I can’t get this idea out of my head: Thoughts are things. They have a way of becoming a part of your conversation and fueling your actions. You can’t just ignore the bad thoughts and expect them to go away. You have to check them and change them when they don’t serve your life or your business.
In “Let’s Quit Complaining And Appreciate What We Have” John Mariotti says:
“. . .that we whine and complain instead of. . .taking action.”
Whether or not you agree with what John has to say in the article, there is something to be said for mindset in the face of a problem. Og Mandino, author of The Greatest Salesman in the World, says that:
“All my problems. . .in truth are great opportunities in disguise.”
For some of us, the disguise is too good and we can’t see past it so we miss the opportunities. But what if we lived and handled our business like Napoleon Hill, who was correct when he stated:
“Every adversity, every failure and every heartache carries with it the seed of an equivalent or a greater benefit.”
We face challenges daily and we have access to all kinds of solutions. It just depends on how you look at it.
Have You Ever Discovered . . .
The perfect product or software, became excited about it and were ready to buy it, only to realize that it’s priced out of your range? At your current stage in business you simply could not afford to purchase it. So what do you do?
- Some give up and go back to doing things the way they always have.
- Some keep looking because they know there has to be a solution for businesses like theirs.
- And then there’s that group that creates the affordable answer and sells it to groups #1 and #2.
Where others see problems, the savvy business owner sees opportunity. It’s all about the mindset. After all, businesses are just solutions to a series of problems.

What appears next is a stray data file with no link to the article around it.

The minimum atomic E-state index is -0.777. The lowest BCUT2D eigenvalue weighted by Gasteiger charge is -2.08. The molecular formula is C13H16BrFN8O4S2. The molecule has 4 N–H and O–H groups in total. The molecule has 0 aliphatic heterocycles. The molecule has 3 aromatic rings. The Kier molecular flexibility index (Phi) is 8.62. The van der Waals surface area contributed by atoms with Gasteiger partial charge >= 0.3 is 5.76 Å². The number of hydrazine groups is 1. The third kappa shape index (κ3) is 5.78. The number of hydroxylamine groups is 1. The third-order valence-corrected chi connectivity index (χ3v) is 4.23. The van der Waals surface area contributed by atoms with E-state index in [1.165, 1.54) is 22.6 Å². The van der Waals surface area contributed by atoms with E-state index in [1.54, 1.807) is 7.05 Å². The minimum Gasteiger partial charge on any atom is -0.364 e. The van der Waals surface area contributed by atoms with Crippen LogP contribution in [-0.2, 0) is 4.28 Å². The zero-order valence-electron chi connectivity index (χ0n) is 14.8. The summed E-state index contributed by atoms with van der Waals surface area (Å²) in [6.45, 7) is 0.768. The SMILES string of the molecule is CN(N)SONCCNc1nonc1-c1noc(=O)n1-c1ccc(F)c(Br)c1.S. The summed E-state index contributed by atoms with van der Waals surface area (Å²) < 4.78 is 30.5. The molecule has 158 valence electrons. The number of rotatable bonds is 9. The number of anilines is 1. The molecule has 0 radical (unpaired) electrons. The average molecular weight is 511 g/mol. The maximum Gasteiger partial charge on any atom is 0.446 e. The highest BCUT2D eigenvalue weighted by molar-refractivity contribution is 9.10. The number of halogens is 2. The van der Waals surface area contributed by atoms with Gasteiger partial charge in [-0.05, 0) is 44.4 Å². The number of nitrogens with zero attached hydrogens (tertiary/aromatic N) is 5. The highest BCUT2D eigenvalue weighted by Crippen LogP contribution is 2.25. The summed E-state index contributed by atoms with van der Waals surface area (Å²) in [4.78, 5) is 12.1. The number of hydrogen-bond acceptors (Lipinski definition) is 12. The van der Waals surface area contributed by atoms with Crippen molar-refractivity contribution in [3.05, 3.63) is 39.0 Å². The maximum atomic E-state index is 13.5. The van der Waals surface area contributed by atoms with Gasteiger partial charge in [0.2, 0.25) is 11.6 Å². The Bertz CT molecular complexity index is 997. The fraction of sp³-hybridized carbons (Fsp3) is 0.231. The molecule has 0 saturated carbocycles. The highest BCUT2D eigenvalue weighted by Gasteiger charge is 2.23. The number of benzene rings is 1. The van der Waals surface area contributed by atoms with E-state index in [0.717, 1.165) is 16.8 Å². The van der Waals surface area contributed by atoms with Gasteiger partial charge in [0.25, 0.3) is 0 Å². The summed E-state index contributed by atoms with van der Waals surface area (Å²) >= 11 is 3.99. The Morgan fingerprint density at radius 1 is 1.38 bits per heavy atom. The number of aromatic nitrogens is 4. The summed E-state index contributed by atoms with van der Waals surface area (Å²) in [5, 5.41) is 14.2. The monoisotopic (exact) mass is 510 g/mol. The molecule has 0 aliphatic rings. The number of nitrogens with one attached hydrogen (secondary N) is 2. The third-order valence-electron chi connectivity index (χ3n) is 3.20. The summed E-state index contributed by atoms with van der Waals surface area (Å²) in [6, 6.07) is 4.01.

Innovation Begins With The Way You Think
Referencing an article from The New York Times, Anita Campbell, Founder of Small Business Trends, in “Small Business Innovation Lessons From 3 Big Companies” highlights things that we can learn from Google, GE and DreamWorks. They are simple nuggets to pull into our own businesses, but the best advice won’t work for you if the thinking doesn’t change.
We’re responsible for our mindset. It’s our job to evaluate (consistently) and update (when necessary) the way we think. Tragedy has a way of shaking things up, but what if you created your own shift — so to speak.
Laurel Delaney in “How To Become A Winner, And Stay A Winner” says that among other things:
“Winning streaks are characterized by truth-telling.”
A healthy dose of the truth can do wonders for your creativity and drive to find new solutions.
Find Out What Your Clients Want
They will tell you the truth if you ask the right questions and just pay attention. If you’re the owner with a big staff under you, then get back on the ground floor for a few days. You need to get eye level with your clients and your team. There’s no telling the type of problems and solutions you’ll uncover.
You were driven and stirred up in the early days of your business. Use the direct engagement to wake you back up. But don’t stop there. Pursue the company of successful others. If you’ve been going it alone in your corner of the world, then become a part of a community that’s making waves. Just being in the same space may get you inspired again or lead to a new idea.
For leaders, maintaining the focus and fanning the flames is a big part of the job. If you become dull, your team will eventually follow (or leave).
Thoughts Photo via Shutterstock